Thank goodness... sense at last on Brexit

Rachel Reeves, Shadow Chancellor of the Exchequer, cries during the launch of Labour's general election manifesto on June 13
-Credit: (Image: Getty Images)


It has taken a few weeks, but the ‘B’ word was finally rolled out in this year’s General Election campaign: Brexit.

Our exit from the European Union is the elephant in the room in this election, and one of the main drivers for many of the factors pushing the Conservatives to record-low polling ahead of the July 4 ballot. From Theresa May’s ‘Brexit Means Brexit’ to Boris’s ‘Get Brexit Done’, the last two elections were pinned down by the issue of our relationship with the EU, and how it might be undone.

Now, in the aftermath of the Covid pandemic, our new-found freedom and sovereignty has made the cost of living crisis dramatically worse, instead of freeing us up to solve our own problems. While the Liberal Democrats have bravely said all along that they think we are better off inside the EU, which the events of the past few years all but bear out as true, Labour began to take their first tentative steps toward suggesting that actually having a decent relationship with the massive trading bloc on our doorstep might not be a terrible idea.

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Shadow Chancellor Rachel Reeves – possibly emboldened by polls that have her party not just in the lead, but all but out of sight – suggested that she would try and improve parts of our trading relationship with the EU, instead of being so adversarial. Thank goodness we now have someone talking a bit of sense at long last.

While Nigel Farage might seek to suggest that either we have the wrong kind of Brexit, or that those dastardly Tories have gone and done it all wrong, there are few reasons to think he might be right and this was a good idea badly executed all along. It was just a bad idea to begin with.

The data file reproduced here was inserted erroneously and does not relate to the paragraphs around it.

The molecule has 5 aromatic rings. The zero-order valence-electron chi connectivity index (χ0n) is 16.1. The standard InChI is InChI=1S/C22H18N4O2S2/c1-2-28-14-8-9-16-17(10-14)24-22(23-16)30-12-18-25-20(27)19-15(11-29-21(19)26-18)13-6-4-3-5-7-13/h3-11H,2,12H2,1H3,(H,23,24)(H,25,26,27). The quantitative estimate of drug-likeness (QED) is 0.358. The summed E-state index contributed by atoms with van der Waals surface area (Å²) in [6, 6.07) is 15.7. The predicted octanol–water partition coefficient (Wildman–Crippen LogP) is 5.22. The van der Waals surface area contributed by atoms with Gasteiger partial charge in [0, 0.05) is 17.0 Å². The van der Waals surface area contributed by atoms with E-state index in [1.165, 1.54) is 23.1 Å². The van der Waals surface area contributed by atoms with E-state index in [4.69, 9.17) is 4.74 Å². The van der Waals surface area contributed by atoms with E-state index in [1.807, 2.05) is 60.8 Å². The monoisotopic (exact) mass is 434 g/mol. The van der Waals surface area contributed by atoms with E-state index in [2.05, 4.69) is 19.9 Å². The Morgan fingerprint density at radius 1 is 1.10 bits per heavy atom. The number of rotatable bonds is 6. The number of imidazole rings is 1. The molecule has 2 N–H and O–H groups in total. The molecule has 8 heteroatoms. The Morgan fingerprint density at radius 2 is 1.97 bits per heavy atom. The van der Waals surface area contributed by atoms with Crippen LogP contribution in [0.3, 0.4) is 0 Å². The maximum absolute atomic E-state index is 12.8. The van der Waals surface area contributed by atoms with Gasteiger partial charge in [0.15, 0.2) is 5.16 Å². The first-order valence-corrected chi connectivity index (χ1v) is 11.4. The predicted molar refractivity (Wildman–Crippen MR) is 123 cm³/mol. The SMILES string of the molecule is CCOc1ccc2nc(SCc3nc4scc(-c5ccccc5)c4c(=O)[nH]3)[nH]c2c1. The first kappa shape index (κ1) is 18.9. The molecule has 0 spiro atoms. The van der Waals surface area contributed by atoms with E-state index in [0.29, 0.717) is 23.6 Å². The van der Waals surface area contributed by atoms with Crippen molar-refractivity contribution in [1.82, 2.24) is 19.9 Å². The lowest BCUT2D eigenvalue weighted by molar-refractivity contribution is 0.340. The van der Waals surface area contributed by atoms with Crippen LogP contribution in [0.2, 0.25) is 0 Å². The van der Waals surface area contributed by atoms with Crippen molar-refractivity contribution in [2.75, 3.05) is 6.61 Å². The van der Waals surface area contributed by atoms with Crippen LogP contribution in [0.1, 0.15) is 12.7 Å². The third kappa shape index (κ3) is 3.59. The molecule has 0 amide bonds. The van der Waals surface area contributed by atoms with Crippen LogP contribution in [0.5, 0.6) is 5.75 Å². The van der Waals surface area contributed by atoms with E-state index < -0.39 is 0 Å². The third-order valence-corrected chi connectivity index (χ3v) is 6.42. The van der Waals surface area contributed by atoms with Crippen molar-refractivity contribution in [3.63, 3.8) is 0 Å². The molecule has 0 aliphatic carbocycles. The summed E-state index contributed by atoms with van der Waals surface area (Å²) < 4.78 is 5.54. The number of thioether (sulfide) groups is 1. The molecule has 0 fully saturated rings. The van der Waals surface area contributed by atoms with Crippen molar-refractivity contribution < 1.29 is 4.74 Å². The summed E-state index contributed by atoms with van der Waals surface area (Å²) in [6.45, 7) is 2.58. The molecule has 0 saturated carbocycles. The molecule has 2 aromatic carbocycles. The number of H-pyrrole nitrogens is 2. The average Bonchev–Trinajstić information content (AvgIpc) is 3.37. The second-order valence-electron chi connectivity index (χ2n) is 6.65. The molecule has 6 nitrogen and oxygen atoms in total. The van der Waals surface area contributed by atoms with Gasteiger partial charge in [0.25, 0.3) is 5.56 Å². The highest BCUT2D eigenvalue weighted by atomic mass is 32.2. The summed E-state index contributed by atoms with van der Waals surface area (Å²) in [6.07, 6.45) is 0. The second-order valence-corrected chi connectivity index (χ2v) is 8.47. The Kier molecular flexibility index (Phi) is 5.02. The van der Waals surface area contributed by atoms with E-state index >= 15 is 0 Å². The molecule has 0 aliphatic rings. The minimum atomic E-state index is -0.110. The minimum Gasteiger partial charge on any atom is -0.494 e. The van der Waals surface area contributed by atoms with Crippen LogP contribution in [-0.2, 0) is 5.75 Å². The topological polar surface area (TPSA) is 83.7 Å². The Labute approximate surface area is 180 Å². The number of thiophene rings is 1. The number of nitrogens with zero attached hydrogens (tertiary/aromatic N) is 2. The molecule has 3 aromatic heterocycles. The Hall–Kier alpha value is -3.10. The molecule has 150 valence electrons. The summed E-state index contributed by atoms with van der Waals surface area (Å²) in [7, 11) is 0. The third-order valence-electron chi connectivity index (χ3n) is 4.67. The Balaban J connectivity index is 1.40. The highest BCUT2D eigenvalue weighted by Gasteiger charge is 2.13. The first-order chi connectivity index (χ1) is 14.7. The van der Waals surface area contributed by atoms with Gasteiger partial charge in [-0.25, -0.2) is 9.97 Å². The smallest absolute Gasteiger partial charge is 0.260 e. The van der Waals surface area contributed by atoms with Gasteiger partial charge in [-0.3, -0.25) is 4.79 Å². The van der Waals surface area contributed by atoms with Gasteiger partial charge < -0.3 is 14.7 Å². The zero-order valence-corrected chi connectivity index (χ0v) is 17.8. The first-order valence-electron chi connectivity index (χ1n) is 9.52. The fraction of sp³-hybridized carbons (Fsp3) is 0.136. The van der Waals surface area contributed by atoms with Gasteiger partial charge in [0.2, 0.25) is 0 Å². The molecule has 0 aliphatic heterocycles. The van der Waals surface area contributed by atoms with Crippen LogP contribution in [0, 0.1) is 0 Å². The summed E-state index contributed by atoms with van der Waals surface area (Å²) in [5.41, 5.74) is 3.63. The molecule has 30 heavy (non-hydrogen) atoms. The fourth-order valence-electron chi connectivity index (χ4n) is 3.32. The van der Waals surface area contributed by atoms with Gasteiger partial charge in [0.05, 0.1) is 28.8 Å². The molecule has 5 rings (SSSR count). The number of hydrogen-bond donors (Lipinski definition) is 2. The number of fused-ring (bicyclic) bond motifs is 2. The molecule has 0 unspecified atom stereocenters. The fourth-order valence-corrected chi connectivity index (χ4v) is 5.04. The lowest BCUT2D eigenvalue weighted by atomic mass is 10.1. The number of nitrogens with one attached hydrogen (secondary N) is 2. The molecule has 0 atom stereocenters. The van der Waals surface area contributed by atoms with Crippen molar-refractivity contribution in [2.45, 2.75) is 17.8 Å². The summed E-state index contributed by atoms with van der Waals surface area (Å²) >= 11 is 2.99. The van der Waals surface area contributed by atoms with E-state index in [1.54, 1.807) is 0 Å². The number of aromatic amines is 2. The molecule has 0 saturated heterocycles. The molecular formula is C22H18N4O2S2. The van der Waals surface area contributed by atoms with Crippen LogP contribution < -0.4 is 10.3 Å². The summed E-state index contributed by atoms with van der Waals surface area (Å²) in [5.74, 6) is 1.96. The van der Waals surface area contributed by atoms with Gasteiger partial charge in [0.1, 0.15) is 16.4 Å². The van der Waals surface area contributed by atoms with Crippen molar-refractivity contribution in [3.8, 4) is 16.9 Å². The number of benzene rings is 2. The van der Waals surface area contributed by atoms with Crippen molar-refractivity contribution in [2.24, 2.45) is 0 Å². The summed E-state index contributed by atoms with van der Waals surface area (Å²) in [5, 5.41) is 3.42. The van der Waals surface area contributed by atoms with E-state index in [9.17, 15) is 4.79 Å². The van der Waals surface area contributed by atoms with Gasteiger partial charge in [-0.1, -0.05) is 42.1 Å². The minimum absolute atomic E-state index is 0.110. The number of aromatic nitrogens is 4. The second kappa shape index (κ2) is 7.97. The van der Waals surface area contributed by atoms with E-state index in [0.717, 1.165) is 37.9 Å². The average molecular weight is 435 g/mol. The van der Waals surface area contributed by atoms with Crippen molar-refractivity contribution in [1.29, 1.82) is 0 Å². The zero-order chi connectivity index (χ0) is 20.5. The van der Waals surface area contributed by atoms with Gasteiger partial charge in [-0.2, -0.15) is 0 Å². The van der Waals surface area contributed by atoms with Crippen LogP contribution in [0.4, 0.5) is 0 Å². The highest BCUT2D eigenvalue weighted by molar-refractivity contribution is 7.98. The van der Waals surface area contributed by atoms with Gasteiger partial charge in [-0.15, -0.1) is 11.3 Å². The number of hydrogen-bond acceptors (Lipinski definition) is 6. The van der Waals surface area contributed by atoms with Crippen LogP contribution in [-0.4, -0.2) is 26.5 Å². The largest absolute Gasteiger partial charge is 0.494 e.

Several stories last week provide some examples of the reality of the mess we have created for ourselves, and which seemingly few politicians want to admit, because it was the public that backed it as a good idea (albeit by a slender margin).

Firstly was the example of the Italian truck driver who was carrying plants, and ended up being stopped at a customs check for 19 hours with no access to food or rest facilities. There was a waiting room with a water dispenser, but when asked where he might get something to eat, he was told he was welcome to walk the several miles to the nearest McDonalds.

Then, in the aftermath of that, a Dutch haulage firm suggested they were on the verge of quitting trips to the UK altogether over the slow and painful customs process which is now in place as the checks on food and other goods, which have been put off for years, now apply.

While inflation has apparently turned a corner, the hike in prices is not going to be reversed, which means higher costs are now a permanent fixture of our lives. Once the effect of the new checks filters through, there could even be a new round of inflation, as almost everything in the shops that comes from the EU goes up in price.

While Brexit is never going to be reversed in any meaningful way, we should at least have a grown-up conversation about the long-term effects on our lives and our future that it has brought about. Then, maybe, some mitigation may be possible, if we can get our heads out of the sand for long enough.

Perhaps the most amusing aspect is the speculation of who might be left to lead the Conservative Party should the polls be correct and they are left with a tiny number of MPs.

While it was the public which voted for Brexit, the reality of leaving the EU could be driving out the party which offered voters that chance in the first place. You really couldn’t make it up.

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